Help Me Compare to a New MacBook Pro i7

Discussion in 'MacBook Pro' started by Josh Kahane, Jun 3, 2010.

  1. Josh Kahane macrumors 6502

    Aug 29, 2006
    Suffolk, UK

    I currently have a PC custom built, very fast. It has an i7 930 processor and I was wondering, is the i7 in the Macbook Pro essentially the same? Or is it very different?

    So basically will I see a big performance difference between my PC and an i7 macbook pro (same RAM in each)?

  2. Josh Kahane thread starter macrumors 6502

    Aug 29, 2006
    Suffolk, UK
    Thinking about it, this is a better way of asking:

    What i7 chip is in the Macbook Pro? How does that chip compare to the i7 930 performance wise?
  3. mrv9292 macrumors newbie

    May 10, 2010
    The i7 in the macbook pro is not a quad core processor like your desktop computer. It is a dual core with hyper threading I think. I'm not sure of the model number, but if you want a laptop that has osx its as good as you'll get.
  4. moel macrumors 6502

    Nov 7, 2007
    The 930 is a 4 core desktop processor

    The chip inside the mbp, is a 2 core (4 virtual cores) processor. It would be somewhere between 1/2 to 2/3rds as fast as your pc. However we've yet to really see it fly as us pro's are waiting for 64 bit FCS.
  5. Josh Kahane thread starter macrumors 6502

    Aug 29, 2006
    Suffolk, UK
    Ok thanks guys for that. Really helpful.

    On a side note, I have heard that the i7 is barley faster than the i5, true? Or worth the extra money?
  6. Glumpfner macrumors regular

    Dec 15, 2009
    My biggest concern between Laptop and Desktop Computers is always the heat. My 2.8 GHz Intel Core 2 Duo in my MacBook Pro gets already so damn hot I can't have it on my lap when watching HD YouTube videos, I would literately burn myself.
  7. Mirabella macrumors regular

    Apr 27, 2010
    My 2010 2.66 i7 MBP is rather cooler than my 2006 2.16 Core Duo MBP.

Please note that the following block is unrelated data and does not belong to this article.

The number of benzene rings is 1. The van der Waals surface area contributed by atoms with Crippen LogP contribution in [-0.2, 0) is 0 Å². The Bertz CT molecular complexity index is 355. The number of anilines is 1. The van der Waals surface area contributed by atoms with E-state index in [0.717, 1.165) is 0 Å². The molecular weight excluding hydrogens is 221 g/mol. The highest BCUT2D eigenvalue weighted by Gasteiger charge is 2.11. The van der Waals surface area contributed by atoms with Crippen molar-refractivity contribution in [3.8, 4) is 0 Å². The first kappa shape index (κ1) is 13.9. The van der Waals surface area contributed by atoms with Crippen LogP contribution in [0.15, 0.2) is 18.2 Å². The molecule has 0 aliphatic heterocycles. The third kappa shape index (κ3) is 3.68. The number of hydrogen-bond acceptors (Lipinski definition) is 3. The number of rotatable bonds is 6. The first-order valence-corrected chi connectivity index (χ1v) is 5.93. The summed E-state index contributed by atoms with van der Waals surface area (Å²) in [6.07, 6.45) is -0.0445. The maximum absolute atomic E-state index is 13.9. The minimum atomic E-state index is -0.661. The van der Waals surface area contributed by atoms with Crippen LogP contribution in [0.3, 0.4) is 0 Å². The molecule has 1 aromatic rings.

8. dusk007 macrumors 68040


    Dec 5, 2009
    Depending on what you do and if it doesn't benefit too much from 4 cores the difference running stock speed isn't too big.

    A list of what cripple the Arrendale i7 compared to the Desktop Bloomfield:
    • you cannot overclock (stuck with default values)
    • Bloomfield as an integrated Memory controller - Arrendale has one on a sperate chip with worse Latency than old C2D-FSB tech. easily 10% worse per clock per core maybe more
    • Bloomfield has 3 64bit memory controllers but that doesn't make much of a difference as it has to feed 4 cores
    • Bloomfield has more cores. 100%+ difference depending on how multithreaded stuff is
    • Bloomfield has a faster uncore but that hardly makes a significant difference
    Arrendale advantage:
    • it has a better Turbo. 2.83Ghz max with 2 cores which is essentially the same and 3.33 Ghz single core. Bloomfields Turbo is much less aggressive.
    • It has a advanced Westmere core with AES support. AES is nice if you need it, but the IPC (instrucions per clock) is more crippled by the memory controller than what the slight changes can make up.

    I guess a corei7 Arrendale 2.66Ghz is about 45%-100% of the speed of your 930 Bloomfield, not considering that you can overclock the Bloomfield to probably something close to 4Ghz.

Share This Page